Therapists live in a world of ideas and experience that has become their “common sense,” so familiar to them it constitutes the fabric of their being. Yet counselors hesitate to offer such knowledge at treatment’s start.
Were they to do so they’d not get the opportunity to find out who you are; and which of those considerations must be knit into the garment of treatment the two of you will share.
Beginnings are not managed best by giving you a lecture or assigning you a reading. Creation of a relationship and safety come first.
Here then are a few notions perhaps unfamiliar to you. No psychologist’s list but mine:
- We all edit ourselves, refine our self-presentation to suit conditions. Once we commence crossing out words, erasing opinions, using white-out on our outline, there may soon be nothing left of us. Whomever is the artificial creature created by hiding the ink-stained unsightliness, public applause for the fiction we’ve fashioned will be less satisfying than if we present truth and receive approval, at least from inside.
- The therapist not only discloses little about himself to avoid getting in the way of the transference. He retreats from imparting his own wisdom — an uncontestable opinion on everything. The patient must find his own. Note, I just violated that rule. Doctor/patient obligations don’t apply here. Neither are my opinions all unassailable.
- Counseling can make you worse.
- Your life won’t be ideal when you say goodbye to the clinician. Disappointment, stress, and death find everyone. Gridlock and rain foil your picnic plans. Your heart will break, desires go unfulfilled, the snow cancels your flight. But comes the day when summer marches in and hope may yet find a runway.
- No two will ever establish a perfect bond together, but much is possible between well-matched people who do the winning of their love over and over.
- Those among us who build ramparts against danger reduce the chance of growth and dazzling surprise. Injury is inescapable even in a lifetime of hiding. Homo sapiens learn to manage risk or else resemble ostriches: still vulnerable despite burying a part of their essence before they die.*
- Most of the planet is covered with average people. If, through natural talent or effort you can make something more of yourself, you will stand higher than your peers.
- Accept people whole or reject them whole. The majority change around the edges, inches at a time, if at all. Few (short of a profound course of personality remaking or a transformative life event) will alter more than moderately.
- No man or woman can be an expert surgeon who carves out unlikable parts of others and leaves the rest intact. Imitate the architect instead: one who recognizes a column of support, a load bearing beam essential to a building’s integrity. Remove such a part of a person you otherwise admire leaves sawdust and splinters, wreaking what made him admirable.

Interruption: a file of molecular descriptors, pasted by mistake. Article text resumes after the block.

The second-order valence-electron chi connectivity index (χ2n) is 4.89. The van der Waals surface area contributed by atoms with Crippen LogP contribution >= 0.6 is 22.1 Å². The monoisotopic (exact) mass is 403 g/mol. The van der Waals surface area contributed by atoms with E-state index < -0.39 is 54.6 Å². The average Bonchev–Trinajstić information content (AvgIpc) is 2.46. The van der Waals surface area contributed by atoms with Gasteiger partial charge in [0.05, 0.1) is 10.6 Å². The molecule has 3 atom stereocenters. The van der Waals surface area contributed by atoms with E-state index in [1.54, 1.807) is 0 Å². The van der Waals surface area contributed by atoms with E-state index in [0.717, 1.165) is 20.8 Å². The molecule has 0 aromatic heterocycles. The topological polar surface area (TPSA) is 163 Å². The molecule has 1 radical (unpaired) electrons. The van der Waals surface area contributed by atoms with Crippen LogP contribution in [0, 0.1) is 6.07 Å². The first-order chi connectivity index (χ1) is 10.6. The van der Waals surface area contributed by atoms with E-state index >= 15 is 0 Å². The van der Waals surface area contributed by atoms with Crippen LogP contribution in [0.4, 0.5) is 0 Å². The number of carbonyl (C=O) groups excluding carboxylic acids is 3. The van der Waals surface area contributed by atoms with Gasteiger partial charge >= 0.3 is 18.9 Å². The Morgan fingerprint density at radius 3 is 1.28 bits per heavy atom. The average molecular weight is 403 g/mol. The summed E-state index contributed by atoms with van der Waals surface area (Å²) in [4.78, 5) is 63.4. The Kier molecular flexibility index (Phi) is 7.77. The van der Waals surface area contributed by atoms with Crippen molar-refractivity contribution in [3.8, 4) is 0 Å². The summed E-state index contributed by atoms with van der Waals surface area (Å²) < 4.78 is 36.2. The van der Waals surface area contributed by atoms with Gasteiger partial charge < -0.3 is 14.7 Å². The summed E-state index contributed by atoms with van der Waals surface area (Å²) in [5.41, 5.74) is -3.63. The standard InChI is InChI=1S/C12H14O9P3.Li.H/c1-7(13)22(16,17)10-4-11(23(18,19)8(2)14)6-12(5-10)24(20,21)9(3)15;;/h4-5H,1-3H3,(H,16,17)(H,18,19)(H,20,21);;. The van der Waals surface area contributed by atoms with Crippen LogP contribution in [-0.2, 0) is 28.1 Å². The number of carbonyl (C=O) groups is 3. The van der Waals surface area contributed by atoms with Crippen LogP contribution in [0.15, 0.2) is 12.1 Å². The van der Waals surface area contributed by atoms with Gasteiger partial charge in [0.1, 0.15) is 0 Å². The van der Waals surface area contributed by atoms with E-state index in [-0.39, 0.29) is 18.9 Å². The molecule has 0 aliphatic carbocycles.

- The most heroic clients begin in pursuit of a wise man’s guidance and end by leading the way, overcoming everything.
- Life, not your counselor, demands metamorphosis. Each person develops adaptive styles to fit his early place and time. He comes to therapy older and off balance: like riding upon the tread of once useful tires now worn away, no longer holding the road. Without their replacement he will crash.
- Statis is not achievable or desirable. Each of us must adapt to a transforming world, a changing body, a different moment in history; a new set of relationships, situations, and requirements. Contentment requires “getting used to not getting used to things.” (Thomas Mann, The Magic Mountain ).
- People are far more concerned with themselves than with you. Your embarrassing moments pass unnoticed or speed into forgetfulness. Of course, this was more true before everyone bought a camera phone.
- Few of us understand each other well. We peer at neighbors as if through sun glasses in the darkened room of our own experience alone. Most don’t take the time to acquire the psychological expertise to do better. In any case, we must start by understanding ourselves. People tend to believe they do — their first mistake.
- Therapists search for maladaptive behavior patterns patients are repeating. Repetition of your parents’ mistakes also happens. You might follow in their ill-placed footsteps to reach similar goals and befriend similar people. Beware. Their mission is not yours, no matter your genetic likeness.